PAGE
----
Crude oil prices are approaching their highest levels for 2019, backed by the Organization of the Petroleum Exporting Countries (OPEC) production cuts and the US sanctions against Iran and Venezuela.
However, the growing US production and expectations for the slowdown in economic growth keep the gains limited.
The futures on US crude oil WTI with delivery in March rose by 0.12% to 56.16 USD per barrel. Brent oil, however, lowered its price by 0.20% to 66.32 USD per barrel, although it remained close to its highest levels for the year, reached on Monday.
The crude oil prices are still backed by shrinking production in OPEC with Saudi Arabia even expected to cut more supplies in Asia in March as part of efforts to tighten markets. The OPEC, as well as some non-cartel producers like Russia, agreed at the end of last year to cut production by 1.2 million barrels per day to prevent serious market saturation.
It seems that Saudi Arabia will produce in the first three quarters of 2019 less than its target of 10.31 million barrels per day agreed at the OPEC meeting on December 7.
Due to the reduced supply, the analysts from the French bank BNP Paribas expects oil prices to rise in the third quarter of 2019 to 73 USD per barrel for the Brent and 66 USD per barrel for the WTI.
Another key support for crude oil prices continues to be sanctions against Iran and Venezuela.
Despite the sanctions, the exports of Iranian crude oil were higher than expected in January – an average of about 1.25 million barrels per day. Many analysts expected Iran’s exports to fall below 1 million barrels per day after the US sanctions were imposed last November.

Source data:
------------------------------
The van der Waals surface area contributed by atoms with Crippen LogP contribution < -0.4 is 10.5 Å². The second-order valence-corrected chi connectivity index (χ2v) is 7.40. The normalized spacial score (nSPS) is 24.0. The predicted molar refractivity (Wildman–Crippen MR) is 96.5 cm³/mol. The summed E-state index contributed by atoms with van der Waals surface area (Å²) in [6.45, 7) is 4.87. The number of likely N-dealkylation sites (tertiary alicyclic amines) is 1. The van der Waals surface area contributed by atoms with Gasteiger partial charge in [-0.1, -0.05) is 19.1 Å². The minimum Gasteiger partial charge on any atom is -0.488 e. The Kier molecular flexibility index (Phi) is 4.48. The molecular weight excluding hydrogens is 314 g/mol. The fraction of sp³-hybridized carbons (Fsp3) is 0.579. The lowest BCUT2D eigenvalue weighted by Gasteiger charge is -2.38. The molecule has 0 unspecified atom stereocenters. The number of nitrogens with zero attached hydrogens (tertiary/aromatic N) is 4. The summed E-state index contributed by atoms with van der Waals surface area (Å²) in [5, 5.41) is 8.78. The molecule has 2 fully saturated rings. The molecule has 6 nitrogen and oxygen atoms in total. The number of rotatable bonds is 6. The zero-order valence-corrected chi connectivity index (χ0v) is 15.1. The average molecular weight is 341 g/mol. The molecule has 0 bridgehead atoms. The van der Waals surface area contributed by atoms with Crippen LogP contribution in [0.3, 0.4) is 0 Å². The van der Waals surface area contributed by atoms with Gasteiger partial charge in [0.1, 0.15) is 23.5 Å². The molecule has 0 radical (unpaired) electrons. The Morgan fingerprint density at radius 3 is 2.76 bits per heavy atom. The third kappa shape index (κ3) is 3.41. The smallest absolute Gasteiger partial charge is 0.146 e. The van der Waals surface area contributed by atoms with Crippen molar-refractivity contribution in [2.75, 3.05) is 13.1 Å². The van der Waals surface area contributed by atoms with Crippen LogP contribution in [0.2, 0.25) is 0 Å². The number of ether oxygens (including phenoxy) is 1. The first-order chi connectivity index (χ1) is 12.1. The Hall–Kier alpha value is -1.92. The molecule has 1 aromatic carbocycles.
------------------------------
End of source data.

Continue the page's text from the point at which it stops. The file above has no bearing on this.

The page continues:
Meanwhile, crude oil production in the US has increased by more than 2 million barrels per day in 2018 to a record 11.9 million barrels per day thanks to the booming production of shale oil, which is expected to continue to grow. According to the analysts, the rising US output may lead to lower oil prices by the end of the year, with the Brent price down to an average of 67 USD per barrel in the fourth quarter and WTI trading around 61 USD per barrel.
China seeks to limit its dependence on oil imports
Oil discovery in a remote corner of northwestern China could trigger a surge in shale drilling, benefiting service companies and providing a needed output boost for the world’s biggest importer.
PetroChina has managed to achieve a daily yield of 100 tonnes of oil, or 733 barrels, from the Jimsar field in Xinjiang province, suggesting that shale oil can have real trade potential for the country.
“We believe that the Jimsar field will revolutionize shale oil in China”, says the analyze of Morgan Stanley.
China has had some success in producing shale gas, but advancing on shale oil would be a particular help to the world’s largest crude importer.
The potential shale boom in the strongest Asian economy is likely to be considerably weaker than this type of fossil fuel that is produced in the United States. Morgan Stanley expects shale oil production in China to reach a level of 100,000-200,000 barrels per day by 2025, or just a small portion of the millions of barrels that the American oil industry is spitting every day.
According to the US Energy Information Administration, the seven key shale deposits in the United States generated 8.117 million barrels per day in January, and this month they are expected to register a total of 62,000 barrels per day.
As part of government pressure to increase domestic energy supplies, China National Petroleum Corporation (CNPC) and Sinopec are boosting investment to boost local oil and gas production and speed up light oil drilling in Western China.
The oil demand in China continues to grow, while domestic production slows down in recent years due to the depletion of conventional oil fields. This has forced the country to increase imports of significantly more expensive oil, making it the largest importer of this resource on a global scale.